Many would think that Hrithik Roshan has only donned a brownface in Super 30, but the star has done it in a total of three films till date. First, when he played a slum-dweller in Agneepath, then again when he did Mohenjodaro and the latest one being Super 30.

The profiling of every character helps understand how films perpetuate stereotypes. Roshan's brownface in Super 30 caused a stir after the trailer dropped, when netizens slammed his look and accent as unrealistic.

One user said, “It is as cringy as a white person playing a black (person) in American movies. Why can’t you find someone of the same complexion?”

Ranveer's Brownface in 'Gully Boy'

Brownface & B'wood: Why Are We Racist When it Comes to Casting?

Ranveer Singh played Murad in Gully Boy, an aspiring rapper from a Mumbai slum. While the movie did well at the box office and was mostly appreciated by the film critics too, some went on to express disappointment with Singh's brownface in the film and said that it wasn't necessary for the character. The face was bronzed up to make him look the part - a boy from Dharavi.

Zoya Akhtar, the director of Gully Boy said, "Ranveer came from a holiday in Maldives. He came back toasty. So when we started shooting that’s how he was looking but he started fading. Now we had to keep him toasty to keep the consistency."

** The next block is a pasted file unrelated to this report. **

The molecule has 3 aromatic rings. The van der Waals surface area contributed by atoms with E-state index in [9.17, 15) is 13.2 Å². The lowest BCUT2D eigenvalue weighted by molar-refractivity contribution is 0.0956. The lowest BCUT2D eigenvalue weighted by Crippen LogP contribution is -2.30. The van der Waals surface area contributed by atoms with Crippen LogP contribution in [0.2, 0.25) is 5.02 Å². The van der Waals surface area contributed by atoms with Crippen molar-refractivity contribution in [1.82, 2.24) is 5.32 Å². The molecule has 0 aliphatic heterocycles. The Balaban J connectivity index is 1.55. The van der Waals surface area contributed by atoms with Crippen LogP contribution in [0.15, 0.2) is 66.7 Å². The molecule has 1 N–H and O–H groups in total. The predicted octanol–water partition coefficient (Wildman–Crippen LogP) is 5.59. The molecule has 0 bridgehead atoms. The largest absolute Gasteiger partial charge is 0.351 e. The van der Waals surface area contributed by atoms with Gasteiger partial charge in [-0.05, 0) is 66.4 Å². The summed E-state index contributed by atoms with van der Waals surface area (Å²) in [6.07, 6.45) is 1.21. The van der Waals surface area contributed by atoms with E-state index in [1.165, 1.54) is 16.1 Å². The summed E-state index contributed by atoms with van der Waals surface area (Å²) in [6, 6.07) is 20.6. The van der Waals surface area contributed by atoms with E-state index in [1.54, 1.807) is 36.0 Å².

She added, “We didn’t do that to anyone. They can’t be peachy either though. There is a certain sun-spotting that comes when you live like that the whole time, spending a lot of time in the sun. They aren’t applying sunscreens. For someone like Amruta Shubhash (who plays Ranveer’s mother), she’s young but she looks like she’s lived. You don’t shoot in sequence so you have to keep it going.”

While addressing Ranveer Singh’s brownface, Zoya said, “No, I’m not a brown-facer.”

Bhumi Pednekar's Unnatural Brownface in 'Bala'

Brownface & B'wood: Why Are We Racist When it Comes to Casting?

While Bala was all about accepting yourself the way you are, Bhumi Pednekar's stunning performance in the film drew flak for the grossly done brown/blackface.

Audiences yet again turned to social media to criticise the filmmakers. One user wrote, “Do we not have dark-skinned actors in Bollywood?” Bhumi Pednekar responded to the debate on social media and went on to defend her casting in the film.

“Many of these opinions set me thinking that maybe these people are right, but lot of it is also crap. So, I flush a lot of unwanted opinions down the toilet,” she told a news platform during an interview.

Alia Bhatt's Complexion in 'Udta Punjab' 

Brownface & B'wood: Why Are We Racist When it Comes to Casting?

Alia Bhatt plays a dark-skinned migrant farmer in Udta Punjab. At the time when the movie released, not many pointed out the colouring of Bhatt's face. However, some critics expressed disappointment in the need to cast a big Bollywood star to "carry the film" instead of deciding to cast someone with the right complexion.

Films hinge on brownfacing stars to get audiences. This not only does great injustice to the deeper skin tone artistes in the industry, but also reinforces stereotypes that are deeply ingrained in our society.